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China: Beijing Semester
Beijing, China (Outgoing Program)
Program Terms:
Program Terms: Fall,
Spring
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This program is currently not accepting applications.
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Budget Sheets Fall,
Spring
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Dates / Deadlines:
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Term Year App Deadline Decision Date Start Date End Date
Fall 2018 05/01/2018
**
Rolling Admission 08/24/2018 12/07/2018
Spring 2019 10/15/2018
**
Rolling Admission 01/11/2019 04/28/2019

** Indicates rolling admission application process. Applicants will be immediately notified of acceptance into this program and be able to complete post-decision materials prior to the term's application deadline.

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Fact Sheet:
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Program Name: China: Beijing Semester Country: China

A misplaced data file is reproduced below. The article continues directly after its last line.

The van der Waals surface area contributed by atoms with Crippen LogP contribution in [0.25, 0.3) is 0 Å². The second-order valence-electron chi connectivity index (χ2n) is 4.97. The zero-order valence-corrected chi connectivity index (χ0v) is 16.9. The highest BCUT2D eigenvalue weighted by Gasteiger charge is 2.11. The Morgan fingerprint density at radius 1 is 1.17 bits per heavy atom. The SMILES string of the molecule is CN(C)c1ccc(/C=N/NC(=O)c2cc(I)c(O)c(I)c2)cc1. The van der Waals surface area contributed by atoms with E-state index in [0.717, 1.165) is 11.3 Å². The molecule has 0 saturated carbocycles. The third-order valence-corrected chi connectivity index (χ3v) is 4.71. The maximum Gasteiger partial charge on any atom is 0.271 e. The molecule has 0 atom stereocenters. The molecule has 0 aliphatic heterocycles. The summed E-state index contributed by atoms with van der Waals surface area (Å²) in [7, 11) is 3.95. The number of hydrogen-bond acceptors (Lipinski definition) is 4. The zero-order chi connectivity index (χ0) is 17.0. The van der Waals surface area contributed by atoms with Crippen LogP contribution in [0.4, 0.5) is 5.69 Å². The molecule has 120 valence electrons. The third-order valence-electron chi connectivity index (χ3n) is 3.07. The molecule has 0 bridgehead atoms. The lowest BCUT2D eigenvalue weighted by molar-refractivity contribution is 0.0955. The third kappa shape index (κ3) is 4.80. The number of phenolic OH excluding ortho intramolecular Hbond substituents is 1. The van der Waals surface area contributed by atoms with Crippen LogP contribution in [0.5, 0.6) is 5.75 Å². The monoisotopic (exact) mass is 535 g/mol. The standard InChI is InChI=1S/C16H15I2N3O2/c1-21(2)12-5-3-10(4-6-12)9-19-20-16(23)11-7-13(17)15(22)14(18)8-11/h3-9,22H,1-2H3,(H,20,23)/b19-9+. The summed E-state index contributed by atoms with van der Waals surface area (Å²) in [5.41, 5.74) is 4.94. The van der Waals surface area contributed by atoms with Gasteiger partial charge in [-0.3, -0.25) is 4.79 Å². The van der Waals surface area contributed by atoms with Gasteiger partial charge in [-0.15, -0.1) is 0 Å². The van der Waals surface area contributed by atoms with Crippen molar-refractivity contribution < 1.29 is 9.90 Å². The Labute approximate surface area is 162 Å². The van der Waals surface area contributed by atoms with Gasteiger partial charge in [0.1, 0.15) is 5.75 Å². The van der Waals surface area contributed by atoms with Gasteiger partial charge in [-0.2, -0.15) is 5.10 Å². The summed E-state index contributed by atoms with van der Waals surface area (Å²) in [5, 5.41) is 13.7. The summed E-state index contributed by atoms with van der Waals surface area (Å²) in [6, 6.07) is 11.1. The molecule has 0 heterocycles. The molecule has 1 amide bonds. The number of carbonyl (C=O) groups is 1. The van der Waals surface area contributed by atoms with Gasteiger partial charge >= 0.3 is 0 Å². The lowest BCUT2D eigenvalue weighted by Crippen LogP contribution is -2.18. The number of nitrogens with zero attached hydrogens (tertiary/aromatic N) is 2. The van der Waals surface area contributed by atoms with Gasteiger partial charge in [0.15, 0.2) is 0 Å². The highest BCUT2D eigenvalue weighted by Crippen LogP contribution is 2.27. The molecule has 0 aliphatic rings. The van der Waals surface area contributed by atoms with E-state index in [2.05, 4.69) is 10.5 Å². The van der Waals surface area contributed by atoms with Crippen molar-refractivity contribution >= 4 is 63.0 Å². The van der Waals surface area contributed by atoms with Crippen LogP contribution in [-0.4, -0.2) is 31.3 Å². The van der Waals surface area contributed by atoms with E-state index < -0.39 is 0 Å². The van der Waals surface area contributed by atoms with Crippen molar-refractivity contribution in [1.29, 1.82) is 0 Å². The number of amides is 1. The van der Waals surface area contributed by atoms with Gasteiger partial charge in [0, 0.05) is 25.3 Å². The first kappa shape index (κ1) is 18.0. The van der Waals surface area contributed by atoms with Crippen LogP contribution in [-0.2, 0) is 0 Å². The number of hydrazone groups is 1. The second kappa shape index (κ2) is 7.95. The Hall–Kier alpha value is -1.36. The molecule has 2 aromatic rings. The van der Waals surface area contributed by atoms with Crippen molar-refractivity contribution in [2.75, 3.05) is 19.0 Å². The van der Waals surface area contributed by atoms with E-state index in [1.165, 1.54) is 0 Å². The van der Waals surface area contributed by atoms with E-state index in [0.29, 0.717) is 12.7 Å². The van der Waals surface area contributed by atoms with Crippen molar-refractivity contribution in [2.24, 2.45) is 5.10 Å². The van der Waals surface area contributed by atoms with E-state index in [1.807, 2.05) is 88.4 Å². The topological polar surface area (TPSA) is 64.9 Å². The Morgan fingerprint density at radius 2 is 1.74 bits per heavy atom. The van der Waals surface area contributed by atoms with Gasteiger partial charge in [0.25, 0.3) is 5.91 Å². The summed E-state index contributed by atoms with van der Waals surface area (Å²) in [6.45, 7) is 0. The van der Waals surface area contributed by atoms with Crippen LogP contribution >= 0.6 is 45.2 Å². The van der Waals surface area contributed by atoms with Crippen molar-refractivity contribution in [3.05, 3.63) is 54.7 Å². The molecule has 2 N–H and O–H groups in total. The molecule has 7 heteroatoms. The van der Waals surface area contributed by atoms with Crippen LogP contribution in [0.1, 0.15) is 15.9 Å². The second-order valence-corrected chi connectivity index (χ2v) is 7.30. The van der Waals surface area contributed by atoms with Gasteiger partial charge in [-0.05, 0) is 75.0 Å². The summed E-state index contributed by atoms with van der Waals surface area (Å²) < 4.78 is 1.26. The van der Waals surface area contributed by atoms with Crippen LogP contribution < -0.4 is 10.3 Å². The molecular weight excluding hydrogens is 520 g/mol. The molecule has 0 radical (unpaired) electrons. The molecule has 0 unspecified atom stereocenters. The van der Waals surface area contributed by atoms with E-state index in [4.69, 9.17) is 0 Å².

Program Type: Full-time Study, Internship Region: Asia
Term: Fall, Spring City: Beijing
GPA Requirement: 3.2 Class: Sophomore, Junior or Senior
Other Requirements: Demonstrated ability to do upper-division work in subject chosen Language of Instruction: English
Academic Fields Available: Business and Management, Communications, Humanities, Internship, Language and Cultural Studies, Social Sciences
Program Description:
Program Description:

Beijing

 

About the Beijing Semester Program

Brockport's semester program in Beijing is a unique program with a lot of flexibility for students. Students that choose to be will be immersed in Chinese language throughout their study. There are also opportunities to take courses taught in English in the fields of economics, business, politics, foreign policy, philosophy, history, art and literature, women's studies and more. Aside from the academic component of the program, students will have the opportunity to take part in social activities and travel to many regions of China. 

Beijing is China's second largest city and the political and cultural center of China. It is renowned for its lavish palaces, temples and huge stone walls. It is an ideal location for study abroad students to experience the culture and dynamic energy of China. Brockport's program in Beijing offers students the opportunity to study and participate in a part-time internship.